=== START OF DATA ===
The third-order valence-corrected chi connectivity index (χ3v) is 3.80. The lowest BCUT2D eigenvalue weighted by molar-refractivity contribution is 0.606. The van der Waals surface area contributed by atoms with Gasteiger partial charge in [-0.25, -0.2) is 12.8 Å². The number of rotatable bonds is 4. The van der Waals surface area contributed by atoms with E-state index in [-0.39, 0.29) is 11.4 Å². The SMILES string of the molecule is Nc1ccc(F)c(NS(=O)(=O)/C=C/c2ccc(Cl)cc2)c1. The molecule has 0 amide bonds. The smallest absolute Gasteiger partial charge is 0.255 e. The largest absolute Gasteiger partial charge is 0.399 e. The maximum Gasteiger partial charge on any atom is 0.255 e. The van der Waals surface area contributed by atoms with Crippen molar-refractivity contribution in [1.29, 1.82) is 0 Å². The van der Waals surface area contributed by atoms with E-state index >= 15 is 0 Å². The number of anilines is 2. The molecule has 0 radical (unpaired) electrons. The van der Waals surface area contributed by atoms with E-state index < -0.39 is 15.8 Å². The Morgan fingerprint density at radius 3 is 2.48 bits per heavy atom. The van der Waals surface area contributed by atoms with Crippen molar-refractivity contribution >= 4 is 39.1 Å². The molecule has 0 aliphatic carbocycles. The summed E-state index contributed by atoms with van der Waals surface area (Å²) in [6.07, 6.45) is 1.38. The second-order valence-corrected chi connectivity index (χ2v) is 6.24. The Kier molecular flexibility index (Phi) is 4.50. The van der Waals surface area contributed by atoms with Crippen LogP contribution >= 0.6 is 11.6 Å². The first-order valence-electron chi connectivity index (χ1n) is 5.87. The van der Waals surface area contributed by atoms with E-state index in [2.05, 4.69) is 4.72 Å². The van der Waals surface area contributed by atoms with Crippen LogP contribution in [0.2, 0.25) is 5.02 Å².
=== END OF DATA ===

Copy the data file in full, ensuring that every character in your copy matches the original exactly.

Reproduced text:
The third-order valence-corrected chi connectivity index (χ3v) is 3.80. The lowest BCUT2D eigenvalue weighted by molar-refractivity contribution is 0.606. The van der Waals surface area contributed by atoms with Gasteiger partial charge in [-0.25, -0.2) is 12.8 Å². The number of rotatable bonds is 4. The van der Waals surface area contributed by atoms with E-state index in [-0.39, 0.29) is 11.4 Å². The SMILES string of the molecule is Nc1ccc(F)c(NS(=O)(=O)/C=C/c2ccc(Cl)cc2)c1. The molecule has 0 amide bonds. The smallest absolute Gasteiger partial charge is 0.255 e. The largest absolute Gasteiger partial charge is 0.399 e. The maximum Gasteiger partial charge on any atom is 0.255 e. The van der Waals surface area contributed by atoms with Crippen molar-refractivity contribution in [1.29, 1.82) is 0 Å². The van der Waals surface area contributed by atoms with E-state index >= 15 is 0 Å². The number of anilines is 2. The molecule has 0 radical (unpaired) electrons. The van der Waals surface area contributed by atoms with E-state index < -0.39 is 15.8 Å². The Morgan fingerprint density at radius 3 is 2.48 bits per heavy atom. The van der Waals surface area contributed by atoms with Crippen molar-refractivity contribution >= 4 is 39.1 Å². The molecule has 0 aliphatic carbocycles. The summed E-state index contributed by atoms with van der Waals surface area (Å²) in [6.07, 6.45) is 1.38. The second-order valence-corrected chi connectivity index (χ2v) is 6.24. The Kier molecular flexibility index (Phi) is 4.50. The van der Waals surface area contributed by atoms with Crippen LogP contribution >= 0.6 is 11.6 Å². The first-order valence-electron chi connectivity index (χ1n) is 5.87. The van der Waals surface area contributed by atoms with E-state index in [2.05, 4.69) is 4.72 Å². The van der Waals surface area contributed by atoms with Crippen LogP contribution in [0.2, 0.25) is 5.02 Å².